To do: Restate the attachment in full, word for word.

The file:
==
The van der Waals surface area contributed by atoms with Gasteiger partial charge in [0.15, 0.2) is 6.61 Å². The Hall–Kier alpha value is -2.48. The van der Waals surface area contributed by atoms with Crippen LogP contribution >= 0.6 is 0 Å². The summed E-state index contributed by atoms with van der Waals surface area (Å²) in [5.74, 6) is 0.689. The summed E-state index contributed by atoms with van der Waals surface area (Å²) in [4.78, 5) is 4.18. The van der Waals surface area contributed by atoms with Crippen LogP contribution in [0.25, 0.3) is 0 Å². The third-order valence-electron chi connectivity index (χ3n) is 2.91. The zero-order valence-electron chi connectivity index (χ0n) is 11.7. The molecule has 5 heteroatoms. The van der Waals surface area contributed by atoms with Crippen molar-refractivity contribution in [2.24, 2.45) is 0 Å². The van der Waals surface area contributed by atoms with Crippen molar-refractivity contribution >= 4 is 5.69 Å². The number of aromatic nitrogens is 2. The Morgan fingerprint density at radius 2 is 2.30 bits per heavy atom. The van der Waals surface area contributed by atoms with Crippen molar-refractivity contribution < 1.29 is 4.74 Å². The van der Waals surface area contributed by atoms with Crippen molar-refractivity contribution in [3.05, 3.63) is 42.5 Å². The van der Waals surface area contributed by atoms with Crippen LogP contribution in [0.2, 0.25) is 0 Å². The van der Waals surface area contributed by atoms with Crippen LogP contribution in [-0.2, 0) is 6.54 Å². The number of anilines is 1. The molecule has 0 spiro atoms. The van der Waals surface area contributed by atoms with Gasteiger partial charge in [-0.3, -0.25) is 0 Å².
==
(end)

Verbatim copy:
The van der Waals surface area contributed by atoms with Gasteiger partial charge in [0.15, 0.2) is 6.61 Å². The Hall–Kier alpha value is -2.48. The van der Waals surface area contributed by atoms with Crippen LogP contribution >= 0.6 is 0 Å². The summed E-state index contributed by atoms with van der Waals surface area (Å²) in [5.74, 6) is 0.689. The summed E-state index contributed by atoms with van der Waals surface area (Å²) in [4.78, 5) is 4.18. The van der Waals surface area contributed by atoms with Crippen LogP contribution in [0.25, 0.3) is 0 Å². The third-order valence-electron chi connectivity index (χ3n) is 2.91. The zero-order valence-electron chi connectivity index (χ0n) is 11.7. The molecule has 5 heteroatoms. The van der Waals surface area contributed by atoms with Crippen molar-refractivity contribution in [2.24, 2.45) is 0 Å². The van der Waals surface area contributed by atoms with Crippen molar-refractivity contribution >= 4 is 5.69 Å². The number of aromatic nitrogens is 2. The Morgan fingerprint density at radius 2 is 2.30 bits per heavy atom. The van der Waals surface area contributed by atoms with Crippen molar-refractivity contribution < 1.29 is 4.74 Å². The van der Waals surface area contributed by atoms with Crippen molar-refractivity contribution in [3.05, 3.63) is 42.5 Å². The van der Waals surface area contributed by atoms with Crippen LogP contribution in [0.2, 0.25) is 0 Å². The van der Waals surface area contributed by atoms with Crippen LogP contribution in [-0.2, 0) is 6.54 Å². The number of anilines is 1. The molecule has 0 spiro atoms. The van der Waals surface area contributed by atoms with Gasteiger partial charge in [-0.3, -0.25) is 0 Å².